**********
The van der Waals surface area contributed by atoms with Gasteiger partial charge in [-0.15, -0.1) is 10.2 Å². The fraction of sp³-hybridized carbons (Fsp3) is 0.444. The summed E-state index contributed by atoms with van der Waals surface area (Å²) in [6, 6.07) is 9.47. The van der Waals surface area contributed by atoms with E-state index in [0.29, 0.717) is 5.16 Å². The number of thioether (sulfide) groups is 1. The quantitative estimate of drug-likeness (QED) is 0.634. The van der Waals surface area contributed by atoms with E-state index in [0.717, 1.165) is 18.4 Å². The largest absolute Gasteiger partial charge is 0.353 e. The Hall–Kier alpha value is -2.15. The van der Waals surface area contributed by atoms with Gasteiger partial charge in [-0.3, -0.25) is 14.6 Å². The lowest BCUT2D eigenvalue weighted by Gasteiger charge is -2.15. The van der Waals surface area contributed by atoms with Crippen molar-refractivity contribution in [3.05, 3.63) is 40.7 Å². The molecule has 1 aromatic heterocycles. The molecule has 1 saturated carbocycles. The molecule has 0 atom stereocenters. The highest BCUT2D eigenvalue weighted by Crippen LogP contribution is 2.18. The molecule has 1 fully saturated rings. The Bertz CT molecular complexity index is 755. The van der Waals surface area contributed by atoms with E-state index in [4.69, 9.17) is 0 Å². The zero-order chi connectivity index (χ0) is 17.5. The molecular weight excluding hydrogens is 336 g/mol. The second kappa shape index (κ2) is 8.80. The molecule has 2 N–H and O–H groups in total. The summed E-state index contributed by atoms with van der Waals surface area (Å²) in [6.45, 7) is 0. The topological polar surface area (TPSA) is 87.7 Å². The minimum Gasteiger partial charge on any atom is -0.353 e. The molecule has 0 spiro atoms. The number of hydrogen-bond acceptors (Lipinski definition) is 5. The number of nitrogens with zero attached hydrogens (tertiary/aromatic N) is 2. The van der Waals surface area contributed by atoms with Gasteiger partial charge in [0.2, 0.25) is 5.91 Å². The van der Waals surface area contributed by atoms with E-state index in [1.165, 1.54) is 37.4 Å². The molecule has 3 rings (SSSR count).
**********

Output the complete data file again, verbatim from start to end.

The van der Waals surface area contributed by atoms with Gasteiger partial charge in [-0.15, -0.1) is 10.2 Å². The fraction of sp³-hybridized carbons (Fsp3) is 0.444. The summed E-state index contributed by atoms with van der Waals surface area (Å²) in [6, 6.07) is 9.47. The van der Waals surface area contributed by atoms with E-state index in [0.29, 0.717) is 5.16 Å². The number of thioether (sulfide) groups is 1. The quantitative estimate of drug-likeness (QED) is 0.634. The van der Waals surface area contributed by atoms with E-state index in [0.717, 1.165) is 18.4 Å². The largest absolute Gasteiger partial charge is 0.353 e. The Hall–Kier alpha value is -2.15. The van der Waals surface area contributed by atoms with Gasteiger partial charge in [-0.3, -0.25) is 14.6 Å². The lowest BCUT2D eigenvalue weighted by Gasteiger charge is -2.15. The van der Waals surface area contributed by atoms with Crippen molar-refractivity contribution in [3.05, 3.63) is 40.7 Å². The molecule has 1 aromatic heterocycles. The molecule has 1 saturated carbocycles. The molecule has 0 atom stereocenters. The highest BCUT2D eigenvalue weighted by Crippen LogP contribution is 2.18. The molecule has 1 fully saturated rings. The Bertz CT molecular complexity index is 755. The van der Waals surface area contributed by atoms with E-state index in [4.69, 9.17) is 0 Å². The zero-order chi connectivity index (χ0) is 17.5. The molecular weight excluding hydrogens is 336 g/mol. The second kappa shape index (κ2) is 8.80. The molecule has 2 N–H and O–H groups in total. The summed E-state index contributed by atoms with van der Waals surface area (Å²) in [6.45, 7) is 0. The topological polar surface area (TPSA) is 87.7 Å². The minimum Gasteiger partial charge on any atom is -0.353 e. The molecule has 0 spiro atoms. The number of hydrogen-bond acceptors (Lipinski definition) is 5. The number of nitrogens with zero attached hydrogens (tertiary/aromatic N) is 2. The van der Waals surface area contributed by atoms with Gasteiger partial charge in [0.2, 0.25) is 5.91 Å². The van der Waals surface area contributed by atoms with E-state index in [1.165, 1.54) is 37.4 Å². The molecule has 3 rings (SSSR count).